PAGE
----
Thursday, February 7, 2013

Murder in Detroit! What a Surprise...Not

What an interesting family these Ternes have become! Before I get to the subject of this post, let me set the stage.

Yesterday, I discovered William Peter and Elsie (Gerstner) Ternes' daughter, Marion Ruth, married a nephew of my great grandfather and his name was Harold Muir. Marion's great grandfather was named Christian Ternes. He was born in Prussia in 1807. Christian; his wife, Anna Maria Schiller;  son, Anthony; and possibly other children emigrated to the U.S. some time between 1843 and 1850. Christian and his family farmed for several years in Dearborn. By 1880 he and his wife were living at 362 13th Street -- just down the road from the Convent of St. Barnabus.  He listed his occupation as a milk peddler.

Amazingly, the address still exists:

362 13th Street, Detroit, Wayne, Michigan, USA

And then I found's why, despite the frustrations I have with, I still use it:

General Telegraph News

 Detroit, Mich., Dec. 5 -- An old German milk vendor named Christian Ternes was brutally murdered last night by Charles Martin, a young iron-molder. Martin was drunk, and, teasing Ternes on the street, received an impatient repsonse, whereupon he knocked Ternes down and kicked and stamped upon him until his skull was crushed. Martin was arrested, but pretends that he knows nothing about the murder.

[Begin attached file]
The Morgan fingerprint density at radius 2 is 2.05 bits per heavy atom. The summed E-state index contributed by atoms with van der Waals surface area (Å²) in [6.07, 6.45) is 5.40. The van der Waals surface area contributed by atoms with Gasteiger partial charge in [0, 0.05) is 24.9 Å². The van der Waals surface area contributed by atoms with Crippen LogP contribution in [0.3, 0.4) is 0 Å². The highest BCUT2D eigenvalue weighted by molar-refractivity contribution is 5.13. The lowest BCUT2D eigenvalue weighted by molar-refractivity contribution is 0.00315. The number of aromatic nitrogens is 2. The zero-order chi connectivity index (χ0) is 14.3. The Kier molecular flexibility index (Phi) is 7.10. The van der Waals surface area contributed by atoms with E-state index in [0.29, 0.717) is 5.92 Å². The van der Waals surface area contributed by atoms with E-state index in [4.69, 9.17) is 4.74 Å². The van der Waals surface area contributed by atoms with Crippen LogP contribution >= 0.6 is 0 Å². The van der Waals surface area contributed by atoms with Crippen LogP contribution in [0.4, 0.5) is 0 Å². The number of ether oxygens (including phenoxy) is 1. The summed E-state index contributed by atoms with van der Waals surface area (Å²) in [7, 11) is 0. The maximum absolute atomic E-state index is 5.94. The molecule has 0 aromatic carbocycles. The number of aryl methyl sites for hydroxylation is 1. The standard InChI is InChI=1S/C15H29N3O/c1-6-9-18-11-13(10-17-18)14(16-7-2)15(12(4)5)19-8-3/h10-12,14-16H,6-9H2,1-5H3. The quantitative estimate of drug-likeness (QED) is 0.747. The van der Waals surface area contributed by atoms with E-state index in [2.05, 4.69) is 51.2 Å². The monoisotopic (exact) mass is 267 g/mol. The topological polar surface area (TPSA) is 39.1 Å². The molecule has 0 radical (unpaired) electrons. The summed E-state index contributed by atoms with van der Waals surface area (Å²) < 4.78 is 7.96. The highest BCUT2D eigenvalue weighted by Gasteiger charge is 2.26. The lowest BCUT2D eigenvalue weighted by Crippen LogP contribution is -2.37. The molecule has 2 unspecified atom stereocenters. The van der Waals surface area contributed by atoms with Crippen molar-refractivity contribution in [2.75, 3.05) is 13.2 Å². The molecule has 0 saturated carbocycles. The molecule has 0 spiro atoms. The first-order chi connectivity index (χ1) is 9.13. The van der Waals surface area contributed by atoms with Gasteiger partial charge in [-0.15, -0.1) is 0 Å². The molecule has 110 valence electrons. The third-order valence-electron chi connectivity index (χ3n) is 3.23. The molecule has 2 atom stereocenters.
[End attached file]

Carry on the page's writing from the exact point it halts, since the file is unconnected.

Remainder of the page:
Amazing what you can find on the Internet! And a proof point that Detroit didn't go "bad" because of the failure of the Great Society experiment; it was a bad place long before the 1960s!

Christian was buried at the St. Alphonsus Roman Catholic Church Cemetery in Dearborn, Michigan. If you find yourself in the area, please pay your respects for me.

Ternes Family Monument at St. Alphonsus Roman
CatholicChurch Cemetery

You can find other photographs on another good resource for genealogists.


  1. To the blog author - why are you researching the Ternes family? That is my family on my father's side. Christian is my great-great-grandfather. I happened to Google his name for a separate reason (We already knew about the murder, of course) and happened upon your blog post.

    1. I explain it in the second paragraph. Also, I lived in the Detroit area in the mid 1980s and married someone who was born and raised in Detriot. I am interested in the history of the once great city. And the a Ternes were part of that history. They are also part of my extended family history by marriage.